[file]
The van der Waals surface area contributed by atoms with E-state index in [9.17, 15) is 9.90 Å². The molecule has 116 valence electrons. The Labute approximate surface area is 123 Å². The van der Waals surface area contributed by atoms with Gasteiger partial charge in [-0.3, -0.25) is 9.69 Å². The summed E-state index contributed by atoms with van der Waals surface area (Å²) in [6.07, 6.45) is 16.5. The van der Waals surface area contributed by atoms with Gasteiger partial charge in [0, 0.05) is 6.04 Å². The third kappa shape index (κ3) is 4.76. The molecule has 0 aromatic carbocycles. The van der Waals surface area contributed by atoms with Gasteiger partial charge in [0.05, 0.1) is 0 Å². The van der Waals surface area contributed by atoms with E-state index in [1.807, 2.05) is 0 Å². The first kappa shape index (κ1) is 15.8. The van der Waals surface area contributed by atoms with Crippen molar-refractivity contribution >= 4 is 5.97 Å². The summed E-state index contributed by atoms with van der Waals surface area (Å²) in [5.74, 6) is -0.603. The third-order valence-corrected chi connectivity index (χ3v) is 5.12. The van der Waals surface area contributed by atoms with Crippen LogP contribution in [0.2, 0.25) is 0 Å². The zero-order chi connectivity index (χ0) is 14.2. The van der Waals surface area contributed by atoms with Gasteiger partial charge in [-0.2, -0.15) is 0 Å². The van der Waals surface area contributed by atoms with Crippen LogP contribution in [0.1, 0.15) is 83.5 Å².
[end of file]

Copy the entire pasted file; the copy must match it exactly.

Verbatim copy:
The van der Waals surface area contributed by atoms with E-state index in [9.17, 15) is 9.90 Å². The molecule has 116 valence electrons. The Labute approximate surface area is 123 Å². The van der Waals surface area contributed by atoms with Gasteiger partial charge in [-0.3, -0.25) is 9.69 Å². The summed E-state index contributed by atoms with van der Waals surface area (Å²) in [6.07, 6.45) is 16.5. The van der Waals surface area contributed by atoms with Gasteiger partial charge in [0, 0.05) is 6.04 Å². The third kappa shape index (κ3) is 4.76. The molecule has 0 aromatic carbocycles. The van der Waals surface area contributed by atoms with Gasteiger partial charge in [0.05, 0.1) is 0 Å². The van der Waals surface area contributed by atoms with E-state index in [1.807, 2.05) is 0 Å². The first kappa shape index (κ1) is 15.8. The van der Waals surface area contributed by atoms with Crippen molar-refractivity contribution >= 4 is 5.97 Å². The summed E-state index contributed by atoms with van der Waals surface area (Å²) in [5.74, 6) is -0.603. The third-order valence-corrected chi connectivity index (χ3v) is 5.12. The van der Waals surface area contributed by atoms with Crippen LogP contribution in [0.2, 0.25) is 0 Å². The zero-order chi connectivity index (χ0) is 14.2. The van der Waals surface area contributed by atoms with Gasteiger partial charge in [-0.2, -0.15) is 0 Å². The van der Waals surface area contributed by atoms with Crippen LogP contribution in [0.1, 0.15) is 83.5 Å².